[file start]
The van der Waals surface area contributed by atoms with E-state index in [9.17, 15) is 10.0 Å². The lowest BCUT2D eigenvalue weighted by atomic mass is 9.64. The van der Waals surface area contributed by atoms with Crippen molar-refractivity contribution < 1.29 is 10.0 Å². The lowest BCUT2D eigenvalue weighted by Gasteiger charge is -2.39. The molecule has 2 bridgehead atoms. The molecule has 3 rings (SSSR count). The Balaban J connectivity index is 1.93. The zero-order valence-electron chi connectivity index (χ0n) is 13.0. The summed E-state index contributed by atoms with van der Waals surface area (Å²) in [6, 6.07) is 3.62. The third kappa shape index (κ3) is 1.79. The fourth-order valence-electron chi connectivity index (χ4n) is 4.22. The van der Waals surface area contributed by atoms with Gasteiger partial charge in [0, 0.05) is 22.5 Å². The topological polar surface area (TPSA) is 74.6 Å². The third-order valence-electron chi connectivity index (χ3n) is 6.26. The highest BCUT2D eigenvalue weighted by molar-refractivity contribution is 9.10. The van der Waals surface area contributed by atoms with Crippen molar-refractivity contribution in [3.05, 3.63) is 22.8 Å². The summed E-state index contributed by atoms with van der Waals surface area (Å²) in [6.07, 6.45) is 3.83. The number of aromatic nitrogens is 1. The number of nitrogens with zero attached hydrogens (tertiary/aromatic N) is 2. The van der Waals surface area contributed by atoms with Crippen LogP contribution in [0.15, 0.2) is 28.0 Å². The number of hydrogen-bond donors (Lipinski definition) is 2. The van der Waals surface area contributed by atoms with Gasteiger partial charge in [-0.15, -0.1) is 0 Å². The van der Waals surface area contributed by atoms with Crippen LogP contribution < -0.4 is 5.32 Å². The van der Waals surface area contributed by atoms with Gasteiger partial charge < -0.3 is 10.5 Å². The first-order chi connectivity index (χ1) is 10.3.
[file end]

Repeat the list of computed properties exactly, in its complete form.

The van der Waals surface area contributed by atoms with E-state index in [9.17, 15) is 10.0 Å². The lowest BCUT2D eigenvalue weighted by atomic mass is 9.64. The van der Waals surface area contributed by atoms with Crippen molar-refractivity contribution < 1.29 is 10.0 Å². The lowest BCUT2D eigenvalue weighted by Gasteiger charge is -2.39. The molecule has 2 bridgehead atoms. The molecule has 3 rings (SSSR count). The Balaban J connectivity index is 1.93. The zero-order valence-electron chi connectivity index (χ0n) is 13.0. The summed E-state index contributed by atoms with van der Waals surface area (Å²) in [6, 6.07) is 3.62. The third kappa shape index (κ3) is 1.79. The fourth-order valence-electron chi connectivity index (χ4n) is 4.22. The van der Waals surface area contributed by atoms with Gasteiger partial charge in [0, 0.05) is 22.5 Å². The topological polar surface area (TPSA) is 74.6 Å². The third-order valence-electron chi connectivity index (χ3n) is 6.26. The highest BCUT2D eigenvalue weighted by molar-refractivity contribution is 9.10. The van der Waals surface area contributed by atoms with Crippen molar-refractivity contribution in [3.05, 3.63) is 22.8 Å². The summed E-state index contributed by atoms with van der Waals surface area (Å²) in [6.07, 6.45) is 3.83. The number of aromatic nitrogens is 1. The number of nitrogens with zero attached hydrogens (tertiary/aromatic N) is 2. The van der Waals surface area contributed by atoms with Crippen LogP contribution in [0.15, 0.2) is 28.0 Å². The number of hydrogen-bond donors (Lipinski definition) is 2. The van der Waals surface area contributed by atoms with Gasteiger partial charge in [-0.15, -0.1) is 0 Å². The van der Waals surface area contributed by atoms with Crippen LogP contribution < -0.4 is 5.32 Å². The van der Waals surface area contributed by atoms with Gasteiger partial charge < -0.3 is 10.5 Å². The first-order chi connectivity index (χ1) is 10.3.